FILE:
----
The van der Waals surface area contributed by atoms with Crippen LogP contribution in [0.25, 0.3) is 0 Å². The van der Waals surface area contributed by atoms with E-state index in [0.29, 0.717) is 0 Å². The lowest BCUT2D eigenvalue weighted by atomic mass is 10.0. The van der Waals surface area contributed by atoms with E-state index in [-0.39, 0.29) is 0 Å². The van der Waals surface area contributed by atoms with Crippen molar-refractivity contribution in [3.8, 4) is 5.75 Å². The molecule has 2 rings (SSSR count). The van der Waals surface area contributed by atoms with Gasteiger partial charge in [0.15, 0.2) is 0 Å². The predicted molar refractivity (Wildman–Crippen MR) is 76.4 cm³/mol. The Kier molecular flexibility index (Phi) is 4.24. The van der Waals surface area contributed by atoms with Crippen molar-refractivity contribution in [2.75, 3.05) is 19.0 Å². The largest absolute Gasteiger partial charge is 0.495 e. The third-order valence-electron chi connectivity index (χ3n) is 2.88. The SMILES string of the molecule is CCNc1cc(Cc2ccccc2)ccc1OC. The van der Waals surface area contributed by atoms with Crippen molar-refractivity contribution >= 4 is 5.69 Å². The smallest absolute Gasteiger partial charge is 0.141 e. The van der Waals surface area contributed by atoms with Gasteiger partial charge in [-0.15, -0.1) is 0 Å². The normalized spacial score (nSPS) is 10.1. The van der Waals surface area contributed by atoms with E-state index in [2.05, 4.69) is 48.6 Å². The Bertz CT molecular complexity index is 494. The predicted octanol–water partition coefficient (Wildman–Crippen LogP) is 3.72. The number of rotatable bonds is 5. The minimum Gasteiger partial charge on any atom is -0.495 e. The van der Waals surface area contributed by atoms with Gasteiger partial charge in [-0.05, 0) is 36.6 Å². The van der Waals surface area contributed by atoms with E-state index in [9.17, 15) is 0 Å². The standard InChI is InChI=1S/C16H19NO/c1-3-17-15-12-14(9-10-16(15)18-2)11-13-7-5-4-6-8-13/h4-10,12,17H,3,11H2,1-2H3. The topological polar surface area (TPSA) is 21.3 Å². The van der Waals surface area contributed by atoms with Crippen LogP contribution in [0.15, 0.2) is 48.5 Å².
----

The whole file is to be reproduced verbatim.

The van der Waals surface area contributed by atoms with Crippen LogP contribution in [0.25, 0.3) is 0 Å². The van der Waals surface area contributed by atoms with E-state index in [0.29, 0.717) is 0 Å². The lowest BCUT2D eigenvalue weighted by atomic mass is 10.0. The van der Waals surface area contributed by atoms with E-state index in [-0.39, 0.29) is 0 Å². The van der Waals surface area contributed by atoms with Crippen molar-refractivity contribution in [3.8, 4) is 5.75 Å². The molecule has 2 rings (SSSR count). The van der Waals surface area contributed by atoms with Gasteiger partial charge in [0.15, 0.2) is 0 Å². The predicted molar refractivity (Wildman–Crippen MR) is 76.4 cm³/mol. The Kier molecular flexibility index (Phi) is 4.24. The van der Waals surface area contributed by atoms with Crippen molar-refractivity contribution in [2.75, 3.05) is 19.0 Å². The largest absolute Gasteiger partial charge is 0.495 e. The third-order valence-electron chi connectivity index (χ3n) is 2.88. The SMILES string of the molecule is CCNc1cc(Cc2ccccc2)ccc1OC. The van der Waals surface area contributed by atoms with Crippen molar-refractivity contribution >= 4 is 5.69 Å². The smallest absolute Gasteiger partial charge is 0.141 e. The van der Waals surface area contributed by atoms with Gasteiger partial charge in [-0.15, -0.1) is 0 Å². The normalized spacial score (nSPS) is 10.1. The van der Waals surface area contributed by atoms with E-state index in [2.05, 4.69) is 48.6 Å². The Bertz CT molecular complexity index is 494. The predicted octanol–water partition coefficient (Wildman–Crippen LogP) is 3.72. The number of rotatable bonds is 5. The minimum Gasteiger partial charge on any atom is -0.495 e. The van der Waals surface area contributed by atoms with Gasteiger partial charge in [-0.05, 0) is 36.6 Å². The van der Waals surface area contributed by atoms with E-state index in [9.17, 15) is 0 Å². The standard InChI is InChI=1S/C16H19NO/c1-3-17-15-12-14(9-10-16(15)18-2)11-13-7-5-4-6-8-13/h4-10,12,17H,3,11H2,1-2H3. The topological polar surface area (TPSA) is 21.3 Å². The van der Waals surface area contributed by atoms with Crippen LogP contribution in [0.15, 0.2) is 48.5 Å².